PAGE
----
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Section 2: Scope of Hydrologic and Hydraulic Activities

Scoping and reconnaissance are the investigative processes aimed at determining which issues are to be addressed by the project. Scoping initially identifies the major needs, issues, constraints, and feasibility of proposed improvements from which the more comprehensive, interdisciplinary preliminary engineering activities, surveys, investigations, environmental studies, and analysis can be effectively planned and budgeted. This includes the major elements of hydrologic and hydraulic work necessary to develop the project.

Reconnaissance is the collection of information that would generally be sought, collected, and used, as standard practices for the design whenever available and applicable. The following list includes broad categories for the H&H portion of the work:

The nature and extent of work proposed for drainage structures will affect the level of H&H analysis and the applicability of the standards and criteria presented in this manual. The scoping and reconnaissance effort should always include an appropriate assessment of the existing physical condition and the hydraulic performance of all drainage structures. A site visit is usually required for proper reconnaissance. The findings of the assessment will lead to recommendations as to whether existing structures should be replaced, rehabilitated, modified, abandoned, or left undisturbed.

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Hydraulic Considerations for Rehabilitated Structures

This chapter defines rehabilitated structures as existing structures that are not to be replaced, but may be substantially repaired, modified, or extended as part of the project. Common examples of rehabilitated structures include, but are not limited to:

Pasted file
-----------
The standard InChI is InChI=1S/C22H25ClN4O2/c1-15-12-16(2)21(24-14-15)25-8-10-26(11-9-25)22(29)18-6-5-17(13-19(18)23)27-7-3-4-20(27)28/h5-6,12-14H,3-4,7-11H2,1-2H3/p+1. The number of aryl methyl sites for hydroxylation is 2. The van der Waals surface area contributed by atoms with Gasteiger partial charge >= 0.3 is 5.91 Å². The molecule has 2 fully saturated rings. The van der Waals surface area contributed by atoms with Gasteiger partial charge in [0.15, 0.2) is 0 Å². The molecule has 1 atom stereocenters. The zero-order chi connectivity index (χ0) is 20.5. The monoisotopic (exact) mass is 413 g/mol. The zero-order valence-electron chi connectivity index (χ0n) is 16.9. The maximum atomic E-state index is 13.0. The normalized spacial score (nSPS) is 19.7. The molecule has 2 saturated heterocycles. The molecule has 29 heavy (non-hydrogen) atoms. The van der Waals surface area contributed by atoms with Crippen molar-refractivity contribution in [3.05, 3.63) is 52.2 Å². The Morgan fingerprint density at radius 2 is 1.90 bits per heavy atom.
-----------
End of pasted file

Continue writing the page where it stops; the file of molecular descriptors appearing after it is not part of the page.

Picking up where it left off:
If a structure is to be rehabilitated, the standards and criteria presented in this manual may not be feasible, applicable or appropriate because of constraints imposed by project budget, right-of-way, or schedule. However, the impacts of a rehabilitation project, whether safety or maintenance projects, must be considered and evaluated. Such projects, for instance may cause changes to the flood surface profile, stream stability, or increase flood risk to neighboring properties. In determining whether a variance from standards and criteria is appropriate, an assessment of the risk involved should be undertaken, as discussed in the next section. The complete replacement of an existing structure that has exhibited no history of past problems must be justified by a compelling reason; simply that it does not meet current hydraulic criteria for new design is not sufficient.

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Hydraulic Considerations for New Structures

The standards and criteria presented in this manual should be regarded as the minimum acceptable for projects involving new drainage structures or replacements of existing structures. Exceptions or variances may be justified by a risk assessment or detailed risk analysis. New and replacement structures should be, to the extent feasible, located, oriented, and sized so as to minimize the potential for hydraulic problems such as excessive scour or adverse impact on flood profiles.

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